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Was Jesus really tempted to sin? An Exposition of Hebrews 2: 16-18

“An Exposition of Hebrews” YouTube Channel

Over the last two years, I have been sporadically uploading a series of sermons and lectures on the Epistle to the Hebrews. These lectures and sermons were given over a 10-12 month period and are now available in audio format on YouTube.

The YouTube channel is called “An Exposition of Hebrews” and contains a total of 49 sermons and lectures. These talks are freely available and cover chapters 1-6.

The Epistle to the Hebrews is one of the most complex books of the Bible and also topically debated. If any of our readers are interested in this study of this Epistle, you can now consult the series by clicking the link.

Regards

Simon

Why I once believed in ‘Once Saved Always Saved’

Once Saved Always Saved © 2019 Simon Peter SutherlandMany years ago I read ‘The Sovereignty of God‘ by A. W Pink. This book is a well written work presenting the doctrine of the Sovereignty of God from the the Calvinistic perspective. It is well worth the read.

In this book the author affirmed the doctrine of ‘Once Saved Always Saved‘. Because of the sheer weight of Scriptures Pink presented, I believed the doctrine as very Scriptural.

A. W. Pink was from Nottingham and in my opinion, Pink was the most consistent Calvinist I have ever read. He was a brilliant man and an excellent Christian Theologian. He proclaimed the doctrines of Calvinism to the fullest with no weakness on his part. Obviously it is not difficult to realise that a man of such Scriptural knowledge would have his collisions with the Church of his day. His biography shows us examples of that. But most of it may relate to his Calvinism.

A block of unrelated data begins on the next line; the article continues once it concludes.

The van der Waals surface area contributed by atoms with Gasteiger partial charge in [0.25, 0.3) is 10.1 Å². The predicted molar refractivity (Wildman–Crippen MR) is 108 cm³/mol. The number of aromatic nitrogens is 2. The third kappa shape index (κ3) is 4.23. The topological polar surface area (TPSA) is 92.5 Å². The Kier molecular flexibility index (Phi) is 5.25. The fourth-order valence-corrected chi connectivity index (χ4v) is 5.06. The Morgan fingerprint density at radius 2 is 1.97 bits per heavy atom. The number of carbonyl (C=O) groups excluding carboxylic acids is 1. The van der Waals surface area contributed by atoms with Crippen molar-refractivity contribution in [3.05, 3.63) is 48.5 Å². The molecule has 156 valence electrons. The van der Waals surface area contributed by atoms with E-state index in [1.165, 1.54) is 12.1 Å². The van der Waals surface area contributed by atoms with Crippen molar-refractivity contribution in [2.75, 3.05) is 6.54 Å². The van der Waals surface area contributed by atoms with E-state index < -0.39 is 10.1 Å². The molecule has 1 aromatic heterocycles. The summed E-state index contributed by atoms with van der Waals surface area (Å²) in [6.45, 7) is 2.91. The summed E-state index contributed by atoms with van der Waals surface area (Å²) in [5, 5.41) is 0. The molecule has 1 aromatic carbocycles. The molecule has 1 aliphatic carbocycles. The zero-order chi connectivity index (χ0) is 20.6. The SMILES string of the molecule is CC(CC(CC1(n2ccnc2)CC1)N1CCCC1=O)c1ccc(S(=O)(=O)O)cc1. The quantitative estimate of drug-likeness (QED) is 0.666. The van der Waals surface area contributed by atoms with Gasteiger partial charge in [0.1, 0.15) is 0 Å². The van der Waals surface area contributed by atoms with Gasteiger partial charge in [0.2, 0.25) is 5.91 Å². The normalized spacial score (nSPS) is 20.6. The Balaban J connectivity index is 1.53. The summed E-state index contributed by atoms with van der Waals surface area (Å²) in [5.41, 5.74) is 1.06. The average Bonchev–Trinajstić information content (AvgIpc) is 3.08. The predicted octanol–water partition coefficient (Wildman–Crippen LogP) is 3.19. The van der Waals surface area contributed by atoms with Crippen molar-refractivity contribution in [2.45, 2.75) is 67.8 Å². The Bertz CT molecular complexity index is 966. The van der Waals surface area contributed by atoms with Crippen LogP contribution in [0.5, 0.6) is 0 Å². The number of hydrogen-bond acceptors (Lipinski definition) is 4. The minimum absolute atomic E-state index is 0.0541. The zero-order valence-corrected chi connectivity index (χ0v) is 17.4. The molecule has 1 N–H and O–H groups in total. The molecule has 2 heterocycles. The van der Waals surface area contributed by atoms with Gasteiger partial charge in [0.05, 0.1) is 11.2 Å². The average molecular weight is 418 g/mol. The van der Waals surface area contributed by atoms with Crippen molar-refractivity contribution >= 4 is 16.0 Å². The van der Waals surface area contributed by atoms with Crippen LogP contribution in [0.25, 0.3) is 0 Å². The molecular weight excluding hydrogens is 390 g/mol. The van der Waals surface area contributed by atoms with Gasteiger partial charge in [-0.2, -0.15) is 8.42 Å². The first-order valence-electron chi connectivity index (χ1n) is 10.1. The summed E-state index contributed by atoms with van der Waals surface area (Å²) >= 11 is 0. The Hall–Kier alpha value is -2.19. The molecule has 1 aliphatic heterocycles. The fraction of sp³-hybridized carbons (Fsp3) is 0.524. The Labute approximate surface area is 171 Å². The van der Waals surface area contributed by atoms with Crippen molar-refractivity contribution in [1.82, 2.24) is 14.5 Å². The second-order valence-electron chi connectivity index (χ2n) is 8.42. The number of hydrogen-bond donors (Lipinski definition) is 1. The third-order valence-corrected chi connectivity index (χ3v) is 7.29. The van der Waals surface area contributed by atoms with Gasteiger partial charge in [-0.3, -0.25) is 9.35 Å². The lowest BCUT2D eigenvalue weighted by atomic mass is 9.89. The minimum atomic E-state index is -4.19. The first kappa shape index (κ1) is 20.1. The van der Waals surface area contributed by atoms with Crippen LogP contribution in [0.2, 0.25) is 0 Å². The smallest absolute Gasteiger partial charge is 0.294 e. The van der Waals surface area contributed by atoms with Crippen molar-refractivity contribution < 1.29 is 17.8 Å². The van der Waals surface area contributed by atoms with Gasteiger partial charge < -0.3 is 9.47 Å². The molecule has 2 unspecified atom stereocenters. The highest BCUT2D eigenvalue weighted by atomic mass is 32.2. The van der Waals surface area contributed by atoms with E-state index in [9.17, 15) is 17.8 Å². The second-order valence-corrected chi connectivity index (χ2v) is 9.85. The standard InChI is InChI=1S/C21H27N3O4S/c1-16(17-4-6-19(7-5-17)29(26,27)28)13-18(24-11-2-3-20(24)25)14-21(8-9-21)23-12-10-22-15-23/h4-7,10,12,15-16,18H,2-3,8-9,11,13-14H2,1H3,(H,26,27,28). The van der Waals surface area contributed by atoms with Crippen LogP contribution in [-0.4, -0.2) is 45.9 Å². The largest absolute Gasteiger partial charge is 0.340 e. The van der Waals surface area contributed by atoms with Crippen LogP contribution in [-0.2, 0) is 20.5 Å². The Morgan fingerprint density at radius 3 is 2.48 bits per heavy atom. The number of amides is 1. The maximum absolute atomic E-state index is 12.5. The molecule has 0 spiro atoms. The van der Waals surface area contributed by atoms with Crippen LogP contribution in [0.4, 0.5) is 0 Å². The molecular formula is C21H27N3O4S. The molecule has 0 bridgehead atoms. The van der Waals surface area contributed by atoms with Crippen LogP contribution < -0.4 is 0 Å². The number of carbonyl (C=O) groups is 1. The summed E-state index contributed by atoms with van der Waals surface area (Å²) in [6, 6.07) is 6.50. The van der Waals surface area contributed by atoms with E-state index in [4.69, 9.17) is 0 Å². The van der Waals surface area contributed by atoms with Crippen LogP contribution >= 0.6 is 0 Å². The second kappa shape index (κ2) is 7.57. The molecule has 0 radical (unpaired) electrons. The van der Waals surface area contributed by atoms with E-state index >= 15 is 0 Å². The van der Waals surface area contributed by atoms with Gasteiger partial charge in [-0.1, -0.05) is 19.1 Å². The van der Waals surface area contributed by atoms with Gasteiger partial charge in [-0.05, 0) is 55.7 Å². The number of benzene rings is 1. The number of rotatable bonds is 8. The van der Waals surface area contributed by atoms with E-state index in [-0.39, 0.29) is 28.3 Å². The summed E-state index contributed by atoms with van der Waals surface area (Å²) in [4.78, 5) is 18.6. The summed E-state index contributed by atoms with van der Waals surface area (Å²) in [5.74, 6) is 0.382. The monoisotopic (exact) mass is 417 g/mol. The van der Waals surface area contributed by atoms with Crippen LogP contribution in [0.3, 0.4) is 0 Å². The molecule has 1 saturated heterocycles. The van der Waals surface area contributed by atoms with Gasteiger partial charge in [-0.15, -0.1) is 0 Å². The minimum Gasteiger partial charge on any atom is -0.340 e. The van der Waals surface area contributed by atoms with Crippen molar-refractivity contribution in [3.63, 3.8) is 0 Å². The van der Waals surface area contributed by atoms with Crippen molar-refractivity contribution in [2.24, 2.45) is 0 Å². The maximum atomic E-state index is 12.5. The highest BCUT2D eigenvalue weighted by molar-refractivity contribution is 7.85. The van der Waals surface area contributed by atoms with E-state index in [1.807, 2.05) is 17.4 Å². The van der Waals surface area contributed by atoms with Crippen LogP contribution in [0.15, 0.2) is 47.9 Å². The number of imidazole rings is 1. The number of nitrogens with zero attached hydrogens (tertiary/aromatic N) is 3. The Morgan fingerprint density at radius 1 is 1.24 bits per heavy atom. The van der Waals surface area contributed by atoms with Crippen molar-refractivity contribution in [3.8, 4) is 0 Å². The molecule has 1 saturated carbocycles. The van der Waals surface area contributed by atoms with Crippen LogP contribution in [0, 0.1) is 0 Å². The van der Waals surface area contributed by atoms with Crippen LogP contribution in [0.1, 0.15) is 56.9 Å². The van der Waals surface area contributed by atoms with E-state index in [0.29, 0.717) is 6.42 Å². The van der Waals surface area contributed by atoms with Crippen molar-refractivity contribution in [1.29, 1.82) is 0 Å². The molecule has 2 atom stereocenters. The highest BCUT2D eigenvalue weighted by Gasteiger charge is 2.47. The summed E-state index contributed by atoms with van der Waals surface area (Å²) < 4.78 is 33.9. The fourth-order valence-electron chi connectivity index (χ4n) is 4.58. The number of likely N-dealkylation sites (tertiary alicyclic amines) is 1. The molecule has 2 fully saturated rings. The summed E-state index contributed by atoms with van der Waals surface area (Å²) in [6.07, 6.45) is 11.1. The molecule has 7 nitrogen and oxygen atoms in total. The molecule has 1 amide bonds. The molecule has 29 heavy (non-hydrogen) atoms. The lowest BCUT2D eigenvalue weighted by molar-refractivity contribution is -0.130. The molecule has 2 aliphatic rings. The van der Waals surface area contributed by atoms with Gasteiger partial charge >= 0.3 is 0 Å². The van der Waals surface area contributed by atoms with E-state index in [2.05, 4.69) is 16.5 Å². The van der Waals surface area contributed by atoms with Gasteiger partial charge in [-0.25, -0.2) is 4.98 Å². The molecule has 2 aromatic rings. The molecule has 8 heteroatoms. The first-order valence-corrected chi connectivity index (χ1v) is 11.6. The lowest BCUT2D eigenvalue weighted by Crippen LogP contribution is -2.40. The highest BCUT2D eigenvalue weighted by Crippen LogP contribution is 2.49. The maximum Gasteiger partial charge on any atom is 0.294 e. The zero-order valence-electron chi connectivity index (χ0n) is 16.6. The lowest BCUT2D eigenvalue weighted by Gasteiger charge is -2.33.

A. W. Pink should be admired, even by his Theological opponents, because he did not shy away from the proper logical conclusions to the clear teachings of Calvinism. These observations (in my opinion), separate him from the more common, inconsistent and unconvincing Calvinist revisionist preachers and writers of our day.

When I read Pink, it would not be long before I became persuaded by the doctrine of ‘Once Saved Always Saved’. Over time however, and through the clear lens of openly reading Scripture, the impact of Calvinism lost its flavour with me. I began to see too many Scriptures contradicting the system and Calvinistic apologists failing to explain the contrasts with proper exegesis or convincing argumentation.

In answer to my title, the reason I once believed in ‘OSAS’ was because of the selective Scriptures which Calvinists use to affirm their doctrine. I am convinced, if people simply read the Bible and never listened to Calvinistic preachers, they would see that eternal security is conditional and apostasy is possible for true believers. Christians have the duty to abide in Christ and no one can abide in Christ if they never were truly saved to begin with.

As a person who once believed the doctrine of ‘Once Saved Always Saved’, I understand it, not merely from knowledge, but from experience too. It is a very persuasive doctrine. However, over time I could see the natural progression of doctrinal bondage developing. Fear of departing from accepted doctrines and the teachings of popular preachers became easy to break when I digested and trusted the words of Christ “the Truth will set you free“.

The truth be told, people who believe in ‘Once Saved Always Saved’ very rarely arrive at that conclusion by simply reading Scripture alone, but by listening to their favourite preachers or their pastors, or biblically external books. For many people and preachers, the doctrine of ‘OSAS’ is Scripture itself and for an individual to deny it either makes a person a half Christian or simply not born again. These opinions however are absolute none sense. No one need accept such attitudes or permit themselves to be bullied into beliefs that contradict Scripture.